There is still a chance to join the Devison mailing list, and for those who cannot purchase from the tasting room there are more opportunities to purchase online as the winery has just announced that they can now ship directly to Alabama, Connecticut, Illinois, Kansas, Massachusetts, Maryland, New Hampshire, New Jersey, Tennessee, Texas and West Virginia along with all previous destinations.

Devison wines, both white and red, share a common elegance. Aromatic, sensual, detailed and refined, they express the grapes, the blends, and the vineyards with impressive purity. Their labels carry valuable information (bring your magnifying glass) and the occasional pun. Reading Peter Devison’s tasting notes I’m struck by his modest predictions for longevity. I would expect many of his wines to age for decades. That said, with proper aeration, they are fine for drinking now.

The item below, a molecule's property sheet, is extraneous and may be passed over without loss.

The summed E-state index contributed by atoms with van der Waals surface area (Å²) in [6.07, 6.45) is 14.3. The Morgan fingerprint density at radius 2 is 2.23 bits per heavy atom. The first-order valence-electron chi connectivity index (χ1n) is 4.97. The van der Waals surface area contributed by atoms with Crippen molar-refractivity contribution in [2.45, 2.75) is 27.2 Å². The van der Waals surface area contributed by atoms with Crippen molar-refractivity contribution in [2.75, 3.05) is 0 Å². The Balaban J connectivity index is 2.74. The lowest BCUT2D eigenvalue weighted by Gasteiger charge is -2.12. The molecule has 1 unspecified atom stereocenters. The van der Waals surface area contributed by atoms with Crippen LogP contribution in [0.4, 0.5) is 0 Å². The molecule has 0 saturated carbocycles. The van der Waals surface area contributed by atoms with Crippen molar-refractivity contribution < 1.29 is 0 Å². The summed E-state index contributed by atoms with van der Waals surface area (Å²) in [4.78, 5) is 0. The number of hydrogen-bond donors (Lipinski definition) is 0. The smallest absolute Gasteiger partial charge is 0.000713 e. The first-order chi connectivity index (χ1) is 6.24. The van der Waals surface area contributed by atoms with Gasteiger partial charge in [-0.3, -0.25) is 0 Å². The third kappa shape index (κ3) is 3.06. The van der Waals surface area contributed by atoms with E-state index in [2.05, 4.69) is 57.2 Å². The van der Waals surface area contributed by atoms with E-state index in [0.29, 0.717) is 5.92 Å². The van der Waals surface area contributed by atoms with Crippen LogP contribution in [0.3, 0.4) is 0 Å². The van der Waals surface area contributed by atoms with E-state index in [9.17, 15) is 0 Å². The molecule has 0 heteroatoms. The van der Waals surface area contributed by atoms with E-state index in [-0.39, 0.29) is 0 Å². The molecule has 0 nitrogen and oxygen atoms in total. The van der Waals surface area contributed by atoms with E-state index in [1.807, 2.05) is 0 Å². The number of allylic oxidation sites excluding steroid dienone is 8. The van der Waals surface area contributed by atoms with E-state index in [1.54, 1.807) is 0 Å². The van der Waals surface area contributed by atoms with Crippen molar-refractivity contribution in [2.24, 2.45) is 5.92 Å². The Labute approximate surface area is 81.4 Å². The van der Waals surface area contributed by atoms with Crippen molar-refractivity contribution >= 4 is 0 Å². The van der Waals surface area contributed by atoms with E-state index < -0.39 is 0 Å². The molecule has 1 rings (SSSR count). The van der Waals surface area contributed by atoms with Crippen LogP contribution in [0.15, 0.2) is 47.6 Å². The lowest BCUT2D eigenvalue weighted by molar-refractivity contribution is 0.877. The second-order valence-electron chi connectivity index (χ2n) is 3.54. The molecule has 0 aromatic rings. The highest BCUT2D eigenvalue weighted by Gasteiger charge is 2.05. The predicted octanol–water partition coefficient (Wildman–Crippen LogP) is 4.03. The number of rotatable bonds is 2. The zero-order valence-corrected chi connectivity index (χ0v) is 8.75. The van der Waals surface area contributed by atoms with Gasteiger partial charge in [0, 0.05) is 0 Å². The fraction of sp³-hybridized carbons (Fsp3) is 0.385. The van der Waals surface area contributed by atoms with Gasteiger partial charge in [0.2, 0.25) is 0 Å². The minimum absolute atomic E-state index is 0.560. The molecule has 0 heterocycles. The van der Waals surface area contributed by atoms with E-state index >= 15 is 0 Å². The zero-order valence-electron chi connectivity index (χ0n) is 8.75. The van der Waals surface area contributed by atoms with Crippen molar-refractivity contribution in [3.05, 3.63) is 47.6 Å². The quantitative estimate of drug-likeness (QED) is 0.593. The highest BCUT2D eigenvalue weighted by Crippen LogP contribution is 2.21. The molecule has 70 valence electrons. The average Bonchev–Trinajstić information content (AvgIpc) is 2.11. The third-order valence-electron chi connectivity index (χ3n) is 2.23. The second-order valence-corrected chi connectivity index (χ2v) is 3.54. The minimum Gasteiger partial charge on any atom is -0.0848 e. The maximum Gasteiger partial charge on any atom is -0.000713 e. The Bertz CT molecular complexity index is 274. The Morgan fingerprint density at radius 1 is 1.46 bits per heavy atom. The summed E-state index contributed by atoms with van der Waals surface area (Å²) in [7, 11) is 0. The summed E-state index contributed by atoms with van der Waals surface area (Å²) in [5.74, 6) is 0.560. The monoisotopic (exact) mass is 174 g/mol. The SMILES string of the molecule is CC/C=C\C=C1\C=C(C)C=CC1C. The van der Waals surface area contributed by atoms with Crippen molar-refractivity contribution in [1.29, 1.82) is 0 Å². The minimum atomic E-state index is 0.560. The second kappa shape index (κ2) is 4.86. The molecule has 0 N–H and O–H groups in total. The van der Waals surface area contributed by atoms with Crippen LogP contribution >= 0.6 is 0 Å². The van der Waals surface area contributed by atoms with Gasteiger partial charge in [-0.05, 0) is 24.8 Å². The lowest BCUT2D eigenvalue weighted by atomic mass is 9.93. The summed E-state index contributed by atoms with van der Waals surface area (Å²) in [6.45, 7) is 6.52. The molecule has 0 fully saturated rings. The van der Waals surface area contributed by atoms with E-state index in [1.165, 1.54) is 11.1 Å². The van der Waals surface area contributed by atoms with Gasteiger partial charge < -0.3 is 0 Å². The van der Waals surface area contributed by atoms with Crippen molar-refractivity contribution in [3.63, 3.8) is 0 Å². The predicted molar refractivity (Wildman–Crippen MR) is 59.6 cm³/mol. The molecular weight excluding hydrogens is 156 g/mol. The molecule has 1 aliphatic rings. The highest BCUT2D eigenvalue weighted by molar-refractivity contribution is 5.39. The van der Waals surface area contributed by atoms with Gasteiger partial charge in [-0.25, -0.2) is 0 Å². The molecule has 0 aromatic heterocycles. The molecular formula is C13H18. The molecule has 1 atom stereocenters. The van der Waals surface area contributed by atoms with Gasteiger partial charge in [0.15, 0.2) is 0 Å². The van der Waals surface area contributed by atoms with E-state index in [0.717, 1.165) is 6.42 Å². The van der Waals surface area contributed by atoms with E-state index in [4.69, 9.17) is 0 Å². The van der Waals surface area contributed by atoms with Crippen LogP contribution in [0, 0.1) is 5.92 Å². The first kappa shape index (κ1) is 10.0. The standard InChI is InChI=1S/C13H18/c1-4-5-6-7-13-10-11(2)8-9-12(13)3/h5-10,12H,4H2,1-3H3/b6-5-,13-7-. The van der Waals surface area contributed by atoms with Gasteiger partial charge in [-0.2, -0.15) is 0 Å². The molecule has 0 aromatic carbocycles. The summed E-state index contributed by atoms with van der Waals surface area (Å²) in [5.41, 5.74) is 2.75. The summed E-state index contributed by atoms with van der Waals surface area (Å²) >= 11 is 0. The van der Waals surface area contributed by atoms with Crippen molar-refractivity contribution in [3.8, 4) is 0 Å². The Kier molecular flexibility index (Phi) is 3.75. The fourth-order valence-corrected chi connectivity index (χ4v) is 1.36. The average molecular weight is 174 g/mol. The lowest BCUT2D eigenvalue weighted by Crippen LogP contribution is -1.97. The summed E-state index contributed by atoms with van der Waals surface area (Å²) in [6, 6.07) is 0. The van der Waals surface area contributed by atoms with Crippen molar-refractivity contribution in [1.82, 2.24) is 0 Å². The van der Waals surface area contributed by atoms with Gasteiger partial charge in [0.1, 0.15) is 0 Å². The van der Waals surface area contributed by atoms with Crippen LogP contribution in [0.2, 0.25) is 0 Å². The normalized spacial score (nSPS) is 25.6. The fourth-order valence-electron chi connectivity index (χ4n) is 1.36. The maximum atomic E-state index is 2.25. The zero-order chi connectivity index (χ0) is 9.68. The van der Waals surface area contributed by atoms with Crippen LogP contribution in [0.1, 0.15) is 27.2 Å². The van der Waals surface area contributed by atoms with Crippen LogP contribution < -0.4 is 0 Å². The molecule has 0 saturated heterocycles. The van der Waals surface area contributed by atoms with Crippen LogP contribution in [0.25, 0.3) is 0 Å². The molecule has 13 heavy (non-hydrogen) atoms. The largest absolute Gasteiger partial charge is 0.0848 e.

On a visit to the winery a few weeks ago we tasted a number of wines for which I have only sketchy impressions. The reviews posted here are for the wines I brought home and tasted over several days. Some are due for release next month; some are already listed for sale here.

Devison 2022 Evergreen Vineyard Sauvignon Blanc

The label depicts an octopus clutching a variety of mollusks in its outstretched tentacles – a pretty clear indication of what the winemaker proposes as an accompaniment to this pure varietal. The vineyard is in the Ancient Lakes AVA and is a well-known cooler site that excels with high acid white wine grapes. This wine kickstarts the palate with sappy, juicy flavors of lemon, lime and grapefruit. It is indeed a fine oyster wine, and sure to please anyone (me included) who loves high acid wines that refresh the palate and deliver more than just sour lemon flavors. 350 cases; 12.5%; $28 (Columbia Valley) 93/100

Devison 2022 The Hunter’s Pride Sémillon